Leonard Pitts, Jr. has a most excellent opinion piece in today’s Detroit Free Press in which he calls upon so-called Christians like Glenn Beck, Sean Hannity, Steve Doocy and Bill O’Reilly to live up to their Christian beliefs and stop telling lies. Even better, they put it on page two, not buried on the Opinion page.
Referring to Beck claiming his daughter would have been aborted under Obamacare, Pitt has this to say:
“That’s for God to decide,” [Beck] is quoted as saying. “Not the government.”
From this, we learn two things. The first is that Beck believes in God. The second is that Beck lies. You’d hope those things would be mutually exclusive.
For the record: No version of health care reform being contemplated by Congress mandates death for the old, the disabled or the infirm. That’s a canard. It is mendacity, prevarication, bald-faced lie.
Much of Pitts’ essay discusses an effort by Sojourners to call these “bald-faced liars” out on their anti-Christian actions.
Sojourners, whose mission “is to articulate the biblical call to social justice, inspiring hope and building a movement to transform individuals, communities, the church, and the world”, is the largest network of progressive Christians. They currently have an action page which encourages its members to pray for Glenn Beck and to email him, providing an easy link to do so. According to Pitt, Sojourners members “sent out thousands of e-mails to five of the biggest offenders: Beck, his fellow Fox personalities Sean Hannity, Steve Doocy and Bill O’Reilly, and radio host Rush Limbaugh. Each e-mail said the same thing in essence: Stop lying.”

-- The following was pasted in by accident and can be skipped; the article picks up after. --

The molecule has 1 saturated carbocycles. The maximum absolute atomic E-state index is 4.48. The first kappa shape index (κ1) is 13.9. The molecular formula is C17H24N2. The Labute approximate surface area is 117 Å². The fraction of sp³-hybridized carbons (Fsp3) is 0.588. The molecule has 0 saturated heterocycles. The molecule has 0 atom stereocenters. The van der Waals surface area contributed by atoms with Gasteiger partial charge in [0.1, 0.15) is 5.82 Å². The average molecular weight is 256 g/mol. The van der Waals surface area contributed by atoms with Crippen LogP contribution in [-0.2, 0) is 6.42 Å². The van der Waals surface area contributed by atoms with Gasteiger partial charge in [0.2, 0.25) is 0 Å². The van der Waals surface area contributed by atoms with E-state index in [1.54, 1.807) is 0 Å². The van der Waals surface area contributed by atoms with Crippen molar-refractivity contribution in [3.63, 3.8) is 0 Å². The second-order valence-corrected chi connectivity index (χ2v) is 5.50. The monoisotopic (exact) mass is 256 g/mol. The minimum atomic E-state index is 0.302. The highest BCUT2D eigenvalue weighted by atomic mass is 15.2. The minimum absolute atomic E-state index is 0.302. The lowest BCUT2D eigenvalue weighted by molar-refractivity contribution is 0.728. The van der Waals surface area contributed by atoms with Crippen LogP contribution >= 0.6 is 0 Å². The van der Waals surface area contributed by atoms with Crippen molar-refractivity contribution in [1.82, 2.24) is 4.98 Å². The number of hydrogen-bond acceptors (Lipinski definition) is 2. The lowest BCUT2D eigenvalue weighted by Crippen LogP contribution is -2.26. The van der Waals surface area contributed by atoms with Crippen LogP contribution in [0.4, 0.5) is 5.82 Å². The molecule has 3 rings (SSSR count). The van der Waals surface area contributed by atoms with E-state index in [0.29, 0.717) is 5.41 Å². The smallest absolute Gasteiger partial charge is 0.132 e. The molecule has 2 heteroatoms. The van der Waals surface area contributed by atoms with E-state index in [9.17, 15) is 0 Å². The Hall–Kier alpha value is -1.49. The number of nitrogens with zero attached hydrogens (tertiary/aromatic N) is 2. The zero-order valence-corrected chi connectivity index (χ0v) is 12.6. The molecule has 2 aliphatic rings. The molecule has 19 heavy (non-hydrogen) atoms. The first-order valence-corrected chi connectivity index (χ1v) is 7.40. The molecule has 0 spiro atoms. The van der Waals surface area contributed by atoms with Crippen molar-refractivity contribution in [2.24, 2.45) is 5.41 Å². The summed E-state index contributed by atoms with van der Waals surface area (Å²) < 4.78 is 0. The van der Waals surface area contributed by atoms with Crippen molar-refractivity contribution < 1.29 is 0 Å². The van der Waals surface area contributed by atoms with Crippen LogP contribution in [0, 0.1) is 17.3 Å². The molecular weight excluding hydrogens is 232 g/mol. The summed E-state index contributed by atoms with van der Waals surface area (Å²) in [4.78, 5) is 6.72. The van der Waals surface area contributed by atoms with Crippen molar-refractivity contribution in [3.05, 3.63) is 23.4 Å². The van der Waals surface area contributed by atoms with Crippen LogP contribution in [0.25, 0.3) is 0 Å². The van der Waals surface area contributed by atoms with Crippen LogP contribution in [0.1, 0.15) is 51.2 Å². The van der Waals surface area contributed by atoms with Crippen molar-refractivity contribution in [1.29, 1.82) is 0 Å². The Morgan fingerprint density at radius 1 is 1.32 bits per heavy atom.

[Sojourners co-founder, Jim] Wallis, a celebrated theologian and author of “The Great Awakening: Reviving Faith & Politics in a Post-Religious Right America,” says Sojourners is trying to redeem things people “really should’ve learned in Sunday school.”
That it’s wrong to lie, wrong to pick on the vulnerable. And that we have a duty to care for those who cannot care for themselves, the ones Jesus called “the least of these.”
I’m thrilled that Sojourners has linked health care reform to moral, ethical and spiritual teachings. Just as I believe every church, synagogue, temple and other religious group should have come out strongly and loudly against our war in Iraq, I think they should also be on the front lines of the health care reform debate. All modern religions teach caring for our brothers and sisters and helping the least among us and there are few things more fundamental to helping them than to ensure they have access to affordable quality health care.
It’s a big step for the Detroit Free Press to put this on their second page and I give them credit for doing so. And it’s even more gratifying to see religious groups beginning to step up and framing this issue in this way.
It gives me hope.
I’m just sayin’…